Monday, September 7, 2009

When 7 + 3 = 6

Getting your customers to take the action you want can sometimes seem like hitting a moving target. But, when you look at a little theory behind consumer decision making, you see that you can move with the target.

When we do promotions for Idaho Select and any of our events, one of the goals of our marketing campaigns is to create a purchase. There are six steps that have to occur for someone to purchase, or take any action. We strive to achieve that goal in seven attempts via three media.

A purchase happens after 1. a person is exposed to a marketing message, 2. a person notices the message, 3. a person understands the message, 4. a person makes a positive association with the message, 5. the person plans to take action from the message and 6. the person actually takes action in the way you intended (from the "Handbook of Social Psychology").

To get a person through these six steps, we try to connect with them seven times. These efforts are outbound efforts attempting to reach out, as opposed to a website, for example, which is where you may be trying to get people to go as a result of your efforts.

Creating your campaign is where the fun really begins. Knowing your market and being creative are critical to your campaign's success. Marketing is sometimes seen as a fluffy step that can be skimmed over. And while a planned campaign doesn't need an extraordinary amount of time to execute, a well thought out marketing strategy can make the difference in who and how many people you are able to influence.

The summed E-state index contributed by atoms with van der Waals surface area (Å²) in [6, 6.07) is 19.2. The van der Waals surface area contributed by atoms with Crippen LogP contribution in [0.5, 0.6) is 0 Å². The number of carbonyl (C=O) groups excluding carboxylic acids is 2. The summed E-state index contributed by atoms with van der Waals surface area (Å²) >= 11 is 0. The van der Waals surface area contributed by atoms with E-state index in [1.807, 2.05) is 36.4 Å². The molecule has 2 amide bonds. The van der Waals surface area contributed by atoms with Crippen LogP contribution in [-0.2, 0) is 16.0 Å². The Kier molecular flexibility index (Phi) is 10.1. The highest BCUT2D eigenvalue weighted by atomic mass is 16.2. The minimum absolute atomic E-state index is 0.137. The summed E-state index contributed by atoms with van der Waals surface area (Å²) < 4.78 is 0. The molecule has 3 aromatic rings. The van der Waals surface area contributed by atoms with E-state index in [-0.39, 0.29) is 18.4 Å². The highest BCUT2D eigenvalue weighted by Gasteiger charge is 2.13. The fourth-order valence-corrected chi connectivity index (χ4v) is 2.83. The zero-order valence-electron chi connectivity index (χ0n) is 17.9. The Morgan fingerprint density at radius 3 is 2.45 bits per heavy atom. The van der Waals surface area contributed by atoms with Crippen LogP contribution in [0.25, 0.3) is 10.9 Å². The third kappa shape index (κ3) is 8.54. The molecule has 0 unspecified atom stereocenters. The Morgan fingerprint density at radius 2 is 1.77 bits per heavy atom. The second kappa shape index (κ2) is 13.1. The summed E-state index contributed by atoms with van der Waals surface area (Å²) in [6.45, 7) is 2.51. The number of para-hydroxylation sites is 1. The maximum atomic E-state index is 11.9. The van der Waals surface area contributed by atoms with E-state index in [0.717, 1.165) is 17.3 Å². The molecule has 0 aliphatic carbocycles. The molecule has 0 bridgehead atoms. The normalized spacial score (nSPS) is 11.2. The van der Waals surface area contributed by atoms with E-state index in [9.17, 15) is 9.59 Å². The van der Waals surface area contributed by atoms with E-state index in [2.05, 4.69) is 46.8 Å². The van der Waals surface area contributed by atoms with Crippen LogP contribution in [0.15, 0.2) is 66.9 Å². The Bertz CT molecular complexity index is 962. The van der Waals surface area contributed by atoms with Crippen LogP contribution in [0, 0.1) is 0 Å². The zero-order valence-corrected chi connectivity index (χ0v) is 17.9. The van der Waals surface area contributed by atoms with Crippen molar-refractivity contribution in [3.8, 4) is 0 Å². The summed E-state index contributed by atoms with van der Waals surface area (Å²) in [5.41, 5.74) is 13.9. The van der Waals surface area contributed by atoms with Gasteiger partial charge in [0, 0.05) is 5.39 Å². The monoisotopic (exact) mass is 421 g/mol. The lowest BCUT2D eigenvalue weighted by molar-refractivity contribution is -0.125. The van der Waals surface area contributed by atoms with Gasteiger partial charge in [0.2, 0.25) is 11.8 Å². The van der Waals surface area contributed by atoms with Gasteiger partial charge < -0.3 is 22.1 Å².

Depending on your budget, it's unlikely that you can try and market to each individual. At the same time, your mass marketing efforts won't connect with everyone. Some of your market will need to see images, some connect to things they hear while others need to read about the information. Our theory is that if you can get a combination of these three methods in front of someone at least seven times, we are more likely to move them through the six steps toworard a purchase.

There are several ways to do this, all ranging from free to very expensive. We always make use of our free resources first. Community calendars, event booths, Twitter, Facebook and public relations are a few of the free ones we utilize, though our Facebook and PR efforts can be timely to create and execute. Just to be clear on this point, having a Facebook page is not enough. However, because of the ability to push content out to "Friends" and "Fans" you are able to generate attention from your Facebook posts.

Inexpensive items can be things like newsletters, Facebook and web advertising. With new tracking software that Facebook and other websites provide, you can set a weekly budget and know what you are going to get.

Some of the more expensive forms of advertising include radio, television and newspapers. Fortunately, we've been able to establish some great partnerships with some of these channels to keep our expenses down.

The better you get at this process, the more advanced you can get. Often, if you connect with your market in the right way, you can actually move them 2 or 3 steps through the purchase process at once.

No comments:

Post a Comment